I made aluminum covers for the old block’s intake and exhaust ports. These unused ports must be sealed or oil will leak out. I added an oil manifold inside the block’s valve chamber area to feed the three main bearings and one to squirt oil on the timing gear. Drilling and tapping for a bulkhead fitting above the timing gear housing area feed this manifold.

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Push Rod, Lifter and Oil Pump from Top to BottomThe old oil pump slots were filled to direct the oil out the side hole of the block that was opened up to 1/4” pipe thread, this fed an oil filter manifold made from a newer Buick engine, with a bypass at 35-PSI. I dumped the bypass back into the valve chamber through the aluminum cover over number 3-exhaust port. The 35-PSI line feeds the main bearings and head.

I drilled 9/16” holes at the bottom of each rod area to modify the oil pan dip tray. The tappets were bored out to allow for an insert from Chevrolet lifters, this allowed Chevrolet Corvair push rods to be used.

I used custom valve springs to gain a little more pressure than the Model “A”, this will help over come the extra weight of the bigger valves, rockers, and push rods. The original Chevy springs are too heavy for the Model “A” cam.

I used Chevy 327 pistons in place of the Model “A’s” to lower my compression. The pistons staged below the deck by about 1/8”, but I still had to add a 5/16” thick aluminum tooling plate for a gasket to drop the compression even more. Model “A” rods were still used, but reworked to accept Chevy wrist pins.

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Head Assembled on  BlockThe cylinder head and block were hand lapped together with lapping compound until they mated perfectly. I sealed the 5/16” aluminum tooling plate to the head and block with high temp silicone, being very clean I spread the thinnest layer with a straight edged knife, you had to move quickly or there would be trouble.

After I filled the block with water, there were only two small pinholes in my welds that would bead up ever so slowly. I stopped them with leak stop after I started the engine. Wow, that was amazing!

I then made aluminum adapters for the intake manifolds to accept two 1-3/8” bore SU side draft carbs. I wanted a more modern distributor so I used a 1959 Ford V-8 and precision ground 4 lobes off to change it to a 4 cylinder, I machined the stem to fit the new distributor tube, then changed the centrifugal advance springs to advance sooner.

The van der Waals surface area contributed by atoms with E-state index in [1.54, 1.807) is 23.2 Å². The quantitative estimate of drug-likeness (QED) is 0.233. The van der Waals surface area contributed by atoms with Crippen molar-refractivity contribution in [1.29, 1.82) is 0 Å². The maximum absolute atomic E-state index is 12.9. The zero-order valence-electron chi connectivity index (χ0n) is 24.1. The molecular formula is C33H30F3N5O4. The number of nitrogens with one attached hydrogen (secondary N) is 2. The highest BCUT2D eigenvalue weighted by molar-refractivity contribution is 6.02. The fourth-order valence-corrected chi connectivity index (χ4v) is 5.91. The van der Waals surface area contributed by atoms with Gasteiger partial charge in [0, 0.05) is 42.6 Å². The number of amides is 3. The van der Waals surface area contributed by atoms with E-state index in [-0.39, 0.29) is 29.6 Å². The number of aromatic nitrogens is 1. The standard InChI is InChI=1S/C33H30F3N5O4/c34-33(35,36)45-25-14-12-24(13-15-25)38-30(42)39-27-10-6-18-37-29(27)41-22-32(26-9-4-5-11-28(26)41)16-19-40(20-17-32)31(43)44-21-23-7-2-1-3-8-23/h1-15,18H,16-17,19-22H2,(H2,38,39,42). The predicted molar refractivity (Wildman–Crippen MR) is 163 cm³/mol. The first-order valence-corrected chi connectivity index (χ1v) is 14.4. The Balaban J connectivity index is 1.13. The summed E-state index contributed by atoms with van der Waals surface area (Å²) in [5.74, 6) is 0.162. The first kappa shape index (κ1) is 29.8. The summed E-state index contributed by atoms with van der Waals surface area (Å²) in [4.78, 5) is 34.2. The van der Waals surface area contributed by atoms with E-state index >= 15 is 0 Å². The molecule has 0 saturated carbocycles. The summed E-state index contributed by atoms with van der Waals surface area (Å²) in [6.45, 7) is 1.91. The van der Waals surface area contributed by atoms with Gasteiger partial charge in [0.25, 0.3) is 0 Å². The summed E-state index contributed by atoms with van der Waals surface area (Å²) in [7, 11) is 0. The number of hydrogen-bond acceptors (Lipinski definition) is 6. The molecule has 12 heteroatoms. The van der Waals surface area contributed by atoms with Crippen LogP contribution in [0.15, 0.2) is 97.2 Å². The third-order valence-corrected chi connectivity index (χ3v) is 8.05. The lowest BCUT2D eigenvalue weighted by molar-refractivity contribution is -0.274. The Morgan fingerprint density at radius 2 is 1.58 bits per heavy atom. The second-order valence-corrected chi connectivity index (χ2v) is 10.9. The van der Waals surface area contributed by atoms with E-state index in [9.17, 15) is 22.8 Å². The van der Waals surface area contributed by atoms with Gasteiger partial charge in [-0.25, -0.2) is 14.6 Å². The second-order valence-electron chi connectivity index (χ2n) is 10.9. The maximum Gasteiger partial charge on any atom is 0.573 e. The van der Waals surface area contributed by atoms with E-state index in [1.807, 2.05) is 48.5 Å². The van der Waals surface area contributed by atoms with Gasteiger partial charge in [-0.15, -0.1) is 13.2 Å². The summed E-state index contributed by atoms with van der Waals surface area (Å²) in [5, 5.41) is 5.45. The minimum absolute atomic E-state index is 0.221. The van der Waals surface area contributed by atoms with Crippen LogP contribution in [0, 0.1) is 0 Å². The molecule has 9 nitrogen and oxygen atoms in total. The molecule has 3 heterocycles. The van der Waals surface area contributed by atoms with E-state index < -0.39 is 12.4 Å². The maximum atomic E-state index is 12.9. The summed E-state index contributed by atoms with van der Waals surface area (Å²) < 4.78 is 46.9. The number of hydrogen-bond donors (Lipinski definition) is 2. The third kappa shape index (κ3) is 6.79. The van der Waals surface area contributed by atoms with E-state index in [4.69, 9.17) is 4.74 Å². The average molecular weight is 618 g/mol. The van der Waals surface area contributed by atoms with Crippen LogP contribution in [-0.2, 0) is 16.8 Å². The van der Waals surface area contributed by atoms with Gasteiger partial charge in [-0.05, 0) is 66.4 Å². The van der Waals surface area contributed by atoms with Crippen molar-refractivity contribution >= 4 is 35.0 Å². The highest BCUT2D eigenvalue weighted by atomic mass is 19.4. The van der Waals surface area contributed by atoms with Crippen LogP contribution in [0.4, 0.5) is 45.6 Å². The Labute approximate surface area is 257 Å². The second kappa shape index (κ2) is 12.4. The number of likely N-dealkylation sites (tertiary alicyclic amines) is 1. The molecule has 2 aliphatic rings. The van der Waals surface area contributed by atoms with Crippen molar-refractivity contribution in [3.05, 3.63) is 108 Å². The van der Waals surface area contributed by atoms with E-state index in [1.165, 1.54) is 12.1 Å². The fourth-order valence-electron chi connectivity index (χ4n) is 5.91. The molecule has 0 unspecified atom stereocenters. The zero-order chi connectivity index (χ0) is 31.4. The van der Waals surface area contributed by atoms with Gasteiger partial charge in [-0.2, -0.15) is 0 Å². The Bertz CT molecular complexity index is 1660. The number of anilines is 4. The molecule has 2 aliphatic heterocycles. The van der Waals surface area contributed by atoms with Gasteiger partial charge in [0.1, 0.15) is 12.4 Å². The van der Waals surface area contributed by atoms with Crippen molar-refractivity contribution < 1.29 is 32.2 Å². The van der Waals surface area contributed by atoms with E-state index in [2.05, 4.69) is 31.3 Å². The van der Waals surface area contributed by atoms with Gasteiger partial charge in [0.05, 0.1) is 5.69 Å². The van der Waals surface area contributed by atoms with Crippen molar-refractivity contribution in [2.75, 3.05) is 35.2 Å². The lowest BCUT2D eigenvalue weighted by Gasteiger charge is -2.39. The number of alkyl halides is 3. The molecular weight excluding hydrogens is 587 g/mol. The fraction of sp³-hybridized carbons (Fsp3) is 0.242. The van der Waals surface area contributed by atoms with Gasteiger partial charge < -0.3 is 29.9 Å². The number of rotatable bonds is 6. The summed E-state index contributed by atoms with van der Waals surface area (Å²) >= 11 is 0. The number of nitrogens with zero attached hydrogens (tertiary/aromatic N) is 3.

The crank was fully drilled for oil pressure and the rod dippers closed off. I did not counter-weight the crank and this I believe caused the bearings to eventually fail.

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Pressure Plate and Flywheel from Top to BottomI machined the flywheel to remove about 14 pounds, then drilled and tapped it for a 1955 Plymouth pressure plate and lengthened the input shaft on a 1955 Plymouth 3 speed transmission to fit. I made a custom shifter with an H pattern laid on its side; once you came out of first and hit second you could not get first or reverse again. I then adapted a 1946 Ford rear axle with 3.54 gears and made it an open drive shaft with a 4-link mount.

It took over a year to finish this project. The performance was unbelievable for a four banger; I had 15” aluminum mags with 10” wide rubber on the back and could get rubber in first and second with a little chirp out of third. I didn’t get to drive it more than 200 miles before the oil pressure started to drop, so I shut it down. It has been sitting in the barn for 28 years and I hope to get it running this summer. I made a counter balanced crank for it and plan to make a set of custom rods to lower the compression and eliminate the aluminum gasket, along with some other “secret” refinements.

Thanks to Dad for giving me that Model “A” and teaching me so many things in life, he’s going to be 93 years old March 24 2009. And thanks to Mom for putting up with my mess in the garage all those years! She just turn 87 May 7 2009.

Hope you enjoyed reading this as much as I did making it. Bill Stipe, Jr.